Don’t Forget Your Mints When Using This Synthesizer

While synthesizers in the music world are incredibly common, they’re not all keyboard-based instruments as you might be imagining. Especially if you’re trying to get a specific feel or sound from a synthesizer in order to mimic a real instrument, there might be a better style synth that you can use. One of these types is the breath controller, a synthesizer specifically built to mimic the sound of wind instruments using the actual breath from a physical person. Available breath controllers can be pricey, though, so [Andrey] built his own.

To build the synthesizer, [Andrey] used a melodica hose and mouthpiece connected to a pressure sensor. He then built a condenser circuit on a custom Arduino shield and plugged it all into an Arduino Mega (although he notes that this is a bit of overkill). From there, the Arduino needed to be programmed to act as a MIDI device and to interact with the pressure sensor, and he was well on his way to a wind instrument synthesizer.

The beauty of synthesizers is not just in their ability to match the look and sound of existing instruments but to do things beyond the realm of traditional instruments as well, sometimes for a greatly reduced price point.

11 thoughts on “Don’t Forget Your Mints When Using This Synthesizer

      1. Actually I just reminded myself that my first encounter with a 2’s complement number was with the DX-7. The system exclusive messages used for sending and receiving patches use a 2’s complement checksum. This was pre-internet and it took me a month to figure out what it was and I got the answer from some older working engineers. I was about 15 when I wrote the program.

      2. There’s some programs that do that on AMiga and Atari but new homebrew in this niche are always welcomed so by all means if you put your hand on it don’t hesitate to share it. I still have my TX7 and my ST4 ready to try new things : )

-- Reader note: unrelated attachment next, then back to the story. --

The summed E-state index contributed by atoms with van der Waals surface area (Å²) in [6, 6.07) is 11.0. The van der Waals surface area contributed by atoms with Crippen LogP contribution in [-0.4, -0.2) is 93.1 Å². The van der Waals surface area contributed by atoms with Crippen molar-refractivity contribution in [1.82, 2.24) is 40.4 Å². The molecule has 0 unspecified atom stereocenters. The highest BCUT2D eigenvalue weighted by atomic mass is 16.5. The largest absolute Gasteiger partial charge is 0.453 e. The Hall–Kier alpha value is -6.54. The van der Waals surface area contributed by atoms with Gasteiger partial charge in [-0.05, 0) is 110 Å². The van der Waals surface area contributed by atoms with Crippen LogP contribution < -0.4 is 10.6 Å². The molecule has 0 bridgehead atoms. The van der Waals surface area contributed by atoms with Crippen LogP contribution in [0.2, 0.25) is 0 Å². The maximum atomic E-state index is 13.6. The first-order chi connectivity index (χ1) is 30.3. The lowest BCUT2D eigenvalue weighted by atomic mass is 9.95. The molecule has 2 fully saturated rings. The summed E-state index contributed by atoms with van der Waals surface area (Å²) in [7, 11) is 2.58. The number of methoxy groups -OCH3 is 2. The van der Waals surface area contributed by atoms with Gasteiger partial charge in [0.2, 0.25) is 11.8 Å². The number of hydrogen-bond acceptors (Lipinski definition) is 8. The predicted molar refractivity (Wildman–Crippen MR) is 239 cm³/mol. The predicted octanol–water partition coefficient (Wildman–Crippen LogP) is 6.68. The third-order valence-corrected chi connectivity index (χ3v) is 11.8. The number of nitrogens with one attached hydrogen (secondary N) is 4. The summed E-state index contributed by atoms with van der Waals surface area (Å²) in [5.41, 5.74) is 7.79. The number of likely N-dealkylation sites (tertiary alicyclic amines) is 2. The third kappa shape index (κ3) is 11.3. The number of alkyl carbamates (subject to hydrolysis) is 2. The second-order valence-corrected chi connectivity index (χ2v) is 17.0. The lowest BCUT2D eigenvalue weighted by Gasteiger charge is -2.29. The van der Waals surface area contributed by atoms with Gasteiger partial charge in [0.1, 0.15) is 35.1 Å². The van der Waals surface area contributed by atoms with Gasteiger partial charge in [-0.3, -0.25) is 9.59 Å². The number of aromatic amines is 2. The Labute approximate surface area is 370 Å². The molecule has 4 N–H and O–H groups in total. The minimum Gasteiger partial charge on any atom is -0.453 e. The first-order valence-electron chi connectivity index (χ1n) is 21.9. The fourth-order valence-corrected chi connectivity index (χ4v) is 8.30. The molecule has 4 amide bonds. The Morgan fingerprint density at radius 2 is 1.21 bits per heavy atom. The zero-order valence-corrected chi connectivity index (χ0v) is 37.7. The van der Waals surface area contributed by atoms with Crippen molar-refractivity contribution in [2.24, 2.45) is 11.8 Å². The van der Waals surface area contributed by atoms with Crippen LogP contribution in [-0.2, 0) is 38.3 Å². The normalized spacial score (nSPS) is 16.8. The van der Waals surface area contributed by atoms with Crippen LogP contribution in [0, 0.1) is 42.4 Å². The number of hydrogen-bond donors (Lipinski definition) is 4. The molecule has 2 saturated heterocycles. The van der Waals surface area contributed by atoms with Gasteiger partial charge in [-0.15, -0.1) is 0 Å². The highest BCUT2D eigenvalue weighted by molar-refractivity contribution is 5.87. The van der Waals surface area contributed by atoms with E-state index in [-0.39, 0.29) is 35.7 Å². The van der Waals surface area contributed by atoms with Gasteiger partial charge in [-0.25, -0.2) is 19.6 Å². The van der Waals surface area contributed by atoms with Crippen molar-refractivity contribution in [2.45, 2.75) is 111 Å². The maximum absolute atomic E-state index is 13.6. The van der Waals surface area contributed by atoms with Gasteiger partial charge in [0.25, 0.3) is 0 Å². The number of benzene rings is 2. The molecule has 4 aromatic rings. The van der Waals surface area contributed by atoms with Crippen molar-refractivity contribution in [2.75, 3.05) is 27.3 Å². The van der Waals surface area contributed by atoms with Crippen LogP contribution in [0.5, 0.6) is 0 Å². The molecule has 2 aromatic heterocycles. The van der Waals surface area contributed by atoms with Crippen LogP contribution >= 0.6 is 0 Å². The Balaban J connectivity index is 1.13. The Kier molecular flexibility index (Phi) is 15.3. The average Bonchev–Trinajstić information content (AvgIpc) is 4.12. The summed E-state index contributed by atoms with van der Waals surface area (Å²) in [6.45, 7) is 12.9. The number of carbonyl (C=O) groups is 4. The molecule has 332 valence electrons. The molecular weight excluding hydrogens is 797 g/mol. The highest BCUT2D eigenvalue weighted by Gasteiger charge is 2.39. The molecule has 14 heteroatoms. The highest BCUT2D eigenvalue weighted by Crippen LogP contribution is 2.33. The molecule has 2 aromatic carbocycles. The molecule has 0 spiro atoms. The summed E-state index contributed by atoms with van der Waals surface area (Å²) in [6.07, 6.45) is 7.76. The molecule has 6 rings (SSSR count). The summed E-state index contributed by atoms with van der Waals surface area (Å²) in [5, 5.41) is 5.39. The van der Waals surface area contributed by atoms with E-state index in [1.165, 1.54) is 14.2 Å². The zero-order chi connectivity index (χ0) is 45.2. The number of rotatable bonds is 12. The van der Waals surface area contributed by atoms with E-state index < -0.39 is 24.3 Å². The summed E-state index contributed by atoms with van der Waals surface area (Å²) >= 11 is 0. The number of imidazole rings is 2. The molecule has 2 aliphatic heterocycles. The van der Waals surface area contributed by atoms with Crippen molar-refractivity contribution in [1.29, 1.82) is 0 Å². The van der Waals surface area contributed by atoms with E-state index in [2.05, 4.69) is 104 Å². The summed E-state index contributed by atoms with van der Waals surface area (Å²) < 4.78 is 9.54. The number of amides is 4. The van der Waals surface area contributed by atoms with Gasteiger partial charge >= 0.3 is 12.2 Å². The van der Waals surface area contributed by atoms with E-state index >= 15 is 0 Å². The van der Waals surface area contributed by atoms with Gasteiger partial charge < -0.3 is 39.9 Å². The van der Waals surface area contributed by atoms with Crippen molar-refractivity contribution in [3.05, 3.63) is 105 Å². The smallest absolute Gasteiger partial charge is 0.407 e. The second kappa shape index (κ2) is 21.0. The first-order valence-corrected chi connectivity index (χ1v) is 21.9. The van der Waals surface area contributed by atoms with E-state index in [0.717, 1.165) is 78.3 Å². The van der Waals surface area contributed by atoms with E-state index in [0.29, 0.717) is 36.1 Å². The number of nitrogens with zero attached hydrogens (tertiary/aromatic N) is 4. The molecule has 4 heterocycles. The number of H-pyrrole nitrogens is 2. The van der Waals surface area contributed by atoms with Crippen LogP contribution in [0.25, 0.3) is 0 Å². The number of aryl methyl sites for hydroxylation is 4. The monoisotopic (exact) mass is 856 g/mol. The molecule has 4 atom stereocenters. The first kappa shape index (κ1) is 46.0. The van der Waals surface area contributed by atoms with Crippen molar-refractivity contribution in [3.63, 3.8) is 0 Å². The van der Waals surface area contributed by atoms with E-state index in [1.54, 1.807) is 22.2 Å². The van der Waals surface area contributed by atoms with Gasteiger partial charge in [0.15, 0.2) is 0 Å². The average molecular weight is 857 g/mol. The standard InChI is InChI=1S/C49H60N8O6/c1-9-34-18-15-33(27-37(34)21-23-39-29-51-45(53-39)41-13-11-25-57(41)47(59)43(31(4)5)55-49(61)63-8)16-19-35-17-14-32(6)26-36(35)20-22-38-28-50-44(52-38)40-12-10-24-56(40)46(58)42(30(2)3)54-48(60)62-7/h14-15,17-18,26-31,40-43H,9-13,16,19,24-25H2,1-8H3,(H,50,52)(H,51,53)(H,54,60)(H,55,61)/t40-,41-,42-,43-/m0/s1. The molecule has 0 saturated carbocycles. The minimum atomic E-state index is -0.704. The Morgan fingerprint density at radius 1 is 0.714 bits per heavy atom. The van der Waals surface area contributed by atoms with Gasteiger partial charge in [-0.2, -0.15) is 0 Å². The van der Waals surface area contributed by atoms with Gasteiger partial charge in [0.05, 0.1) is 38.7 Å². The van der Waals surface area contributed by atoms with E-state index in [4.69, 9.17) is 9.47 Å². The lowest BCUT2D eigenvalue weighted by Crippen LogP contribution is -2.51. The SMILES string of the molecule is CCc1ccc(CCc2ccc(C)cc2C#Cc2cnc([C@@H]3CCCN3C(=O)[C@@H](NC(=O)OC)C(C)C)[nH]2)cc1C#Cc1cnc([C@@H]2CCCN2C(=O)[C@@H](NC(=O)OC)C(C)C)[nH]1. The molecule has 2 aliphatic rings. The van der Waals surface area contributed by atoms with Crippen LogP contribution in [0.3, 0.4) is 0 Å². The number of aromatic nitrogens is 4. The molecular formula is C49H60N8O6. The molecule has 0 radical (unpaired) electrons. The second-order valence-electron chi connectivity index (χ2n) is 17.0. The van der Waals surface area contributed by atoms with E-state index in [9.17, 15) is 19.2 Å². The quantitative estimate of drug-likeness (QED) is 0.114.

1. Those hoses for CPAP are just the thing, light and non restricted for tooting on . Jamaican Dub wouldn’t be without the Melodica, keep it running.

    I made one for my Casio with a bellows blocking light from a photoresister.

  2. I created something like this for my C64 – the “sensor” was a hydraulic pump from my Märklin train model set and a z-diode chain for the “AD” conversion from the motor’s output to the C64’s parallel port.
    It did work. To some degree. Until I blew one of the C64’s IO chips which were incredibly expensive at that time. After that I specialized on software :-D

  3. “Available breath controllers can be pricey”
    Yamaha no longer makes the BC3A, I see a used one recently went for $164.
    A commercial replacement that claims compatibility goes for $200.
    I think I could build this for about $50. Bonus points, [Andrey]!
    Next step would be to add a bite force sensor for another channel of control, like Yamaha WX or Akai EWI woodwind controllers do.

    1. I like the biteforce sensor idea ya have there. That would be useful and intuitive.
      Indeed kudos to Andrey. The one I built with the Arduino had issues. I think I was trying to make it too compact.

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